As another non-monumental (not being a 20th, 40th, or 60th anniversary) D-Day comes and goes, there should be relatively little surprise that the day went generally unnoticed. It dominates the headlines when it's a big year like the 60th anniversary but not the 64th. Maybe next year.
The day does, however, seem a little different this year. With recent books, notably Pat Buchanan's "Churchill, Hitler, and the Unnecessary War" and Nicholson Baker's "Human Smoke," there is an air of revisionism regarding the Second World War, America's Holy War. These books have already received a wave of criticism and even hatred for daring to question some of the justifications and actions of the Allied nations during the "Good War." New interpretations of past events are good for history and great for historical discussions. Chewing over a supposedly closed case, World War II, is good for the mind, but more importantly it keeps us from deifying the mortal men who participated in the events.
The D-Day invasion was the most daring amphibious assault in military history. Opening up a second front in the great European war guaranteed the eventual defeat of Hitler. Calais, France was the most narrow point of the English Channel and the obvious place for a landing. Normandy was selected instead, increasing the element of surprise. While not an overwhelming and completely one-sided victory, it was successful enough for the Allies to gain a foothold on Western Europe. 11 months later, Hitler was dead and the war in Europe was over.
I make this appeal on this D-Day anniversary because I fear that many people still confuse criticism of the leaders of nations involved with animosity toward the troops themselves. That millions of young men fought heroically for their respective countries is really beyond dispute. They were millions who demonstrated bravery and courage many of us cannot imagine. And those who honorably served deserve respect everyday, not only on D-Day, Pearl Harbor Day, or Memorial Day.
I write this day because the day itself is far too politicized, even when it is barely recognized.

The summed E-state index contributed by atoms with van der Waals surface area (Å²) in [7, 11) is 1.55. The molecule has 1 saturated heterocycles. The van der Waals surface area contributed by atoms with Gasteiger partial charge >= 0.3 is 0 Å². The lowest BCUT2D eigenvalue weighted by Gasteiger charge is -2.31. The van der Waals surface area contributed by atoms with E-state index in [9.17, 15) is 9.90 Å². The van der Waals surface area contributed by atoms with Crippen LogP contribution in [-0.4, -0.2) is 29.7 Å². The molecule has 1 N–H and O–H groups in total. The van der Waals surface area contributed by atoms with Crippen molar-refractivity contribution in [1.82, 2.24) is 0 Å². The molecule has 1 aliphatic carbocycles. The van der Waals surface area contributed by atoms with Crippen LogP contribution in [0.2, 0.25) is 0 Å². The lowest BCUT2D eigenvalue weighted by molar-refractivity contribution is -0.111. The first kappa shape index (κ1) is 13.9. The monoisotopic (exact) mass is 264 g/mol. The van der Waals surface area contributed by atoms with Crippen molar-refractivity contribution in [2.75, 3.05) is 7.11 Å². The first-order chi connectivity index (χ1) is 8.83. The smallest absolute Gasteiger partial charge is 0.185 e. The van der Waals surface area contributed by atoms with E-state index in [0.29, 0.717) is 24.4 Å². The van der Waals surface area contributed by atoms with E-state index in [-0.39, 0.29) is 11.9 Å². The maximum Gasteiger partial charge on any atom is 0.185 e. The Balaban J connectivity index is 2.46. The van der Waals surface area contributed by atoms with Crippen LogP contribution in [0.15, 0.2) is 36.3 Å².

Elitist liberals from John Kerry to Barack Obama criticize our country's Republican leadership and condescend the troops themselves. Republicans and self-described conservatives insist the leadership is beyond question and that criticism of the administration is tantamount to treason. Meanwhile, both groups don flag lapel pins and "Support the Troops" paraphernalia, which are themselves acts of condescension. Republicans regularly use the troops as a shield against criticism while they fund a war that bankrupts the country. Democrats condescend and disparage the military coming and going. Republicans invoke patriotism against war critics and behave in a way that suggests that enthusiasm for the war in Iraq corresponds with loyalty to the state. Not even all soldiers agree on the war. Some support it and others don't. But all honorable soldiers do the calling of a soldier: their duty.
So, I say that today we should be thankful for the service rendered by our troops, those who have answered the call. But don't politicize it, Left or Right. Deriding the military from the Left is just as disgraceful as the Right when they use the troops as their litmus test for patriotism. D-Day was the beginning of the liberation of Western Europe and a turning point of the bloodiest war in history. Nothing more and certainly nothing less.